Tissue-based technology can map more than 25 proteins in tumors.
GE Global Research and Eli Lilly report that they have developed tissue-based biomarker technology that can simultaneously map over 25 proteins in tumors at the subcellular level. This achievement is a result of the companies’ collaboration formed in October 2007.
GE and Lilly have also decided to expand their research agreement to include the study of four Lilly oncology molecules that are currently in the company’s development pipeline. While the technology is expected to help in the analysis of all cancers, the two companies will perform specific investigations in breast, ovarian, lung, and possibly gastric cancers.
With this new molecular pathology tool, researchers can now look at a map of the tissue sample to see the cancer cell’s biomarker signaling pathway and the interplay of signaling networks inside the tumor. The technology has thus far been tested successfully on colon and prostate cancer tissue samples.
GE researchers have built a prototype system capable of staining, washing, and re-staining tissue samples for study under a digital microscope. The system combines image analysis of cancerous cells and structures with GE’s visualization tools to provide a color map of protein concentrations within the sample.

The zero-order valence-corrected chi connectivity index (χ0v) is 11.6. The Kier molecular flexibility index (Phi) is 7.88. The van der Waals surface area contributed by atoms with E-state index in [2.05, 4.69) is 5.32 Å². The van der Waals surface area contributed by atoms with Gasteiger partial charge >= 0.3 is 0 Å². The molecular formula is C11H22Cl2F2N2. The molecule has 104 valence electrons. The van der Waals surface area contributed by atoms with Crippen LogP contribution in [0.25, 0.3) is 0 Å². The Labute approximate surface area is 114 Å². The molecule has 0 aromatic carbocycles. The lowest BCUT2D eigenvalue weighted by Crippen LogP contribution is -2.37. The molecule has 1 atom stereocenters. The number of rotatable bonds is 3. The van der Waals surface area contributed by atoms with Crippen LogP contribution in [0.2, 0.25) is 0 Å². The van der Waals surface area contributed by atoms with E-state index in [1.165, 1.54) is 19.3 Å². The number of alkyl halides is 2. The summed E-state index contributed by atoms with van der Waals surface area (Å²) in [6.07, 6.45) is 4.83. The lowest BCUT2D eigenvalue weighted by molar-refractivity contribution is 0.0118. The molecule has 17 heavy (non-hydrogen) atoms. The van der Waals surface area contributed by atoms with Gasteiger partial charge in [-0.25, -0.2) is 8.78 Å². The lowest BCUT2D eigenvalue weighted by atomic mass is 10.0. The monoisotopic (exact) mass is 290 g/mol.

“Our new mapping technology is designed to bring new therapies to market faster and to make sure that the right patients get the right medicines,” says Mark Little, svp and director, GE Global Research.
“Additionally, we believe that GE’s technology, advanced as a result of this collaboration, may lead to the ability to identify the stem cells within a tumor that we believe control the cancer,” notes Richard Gaynor, M.D., vp, cancer research and clinical investigation, Lilly Research Laboratories.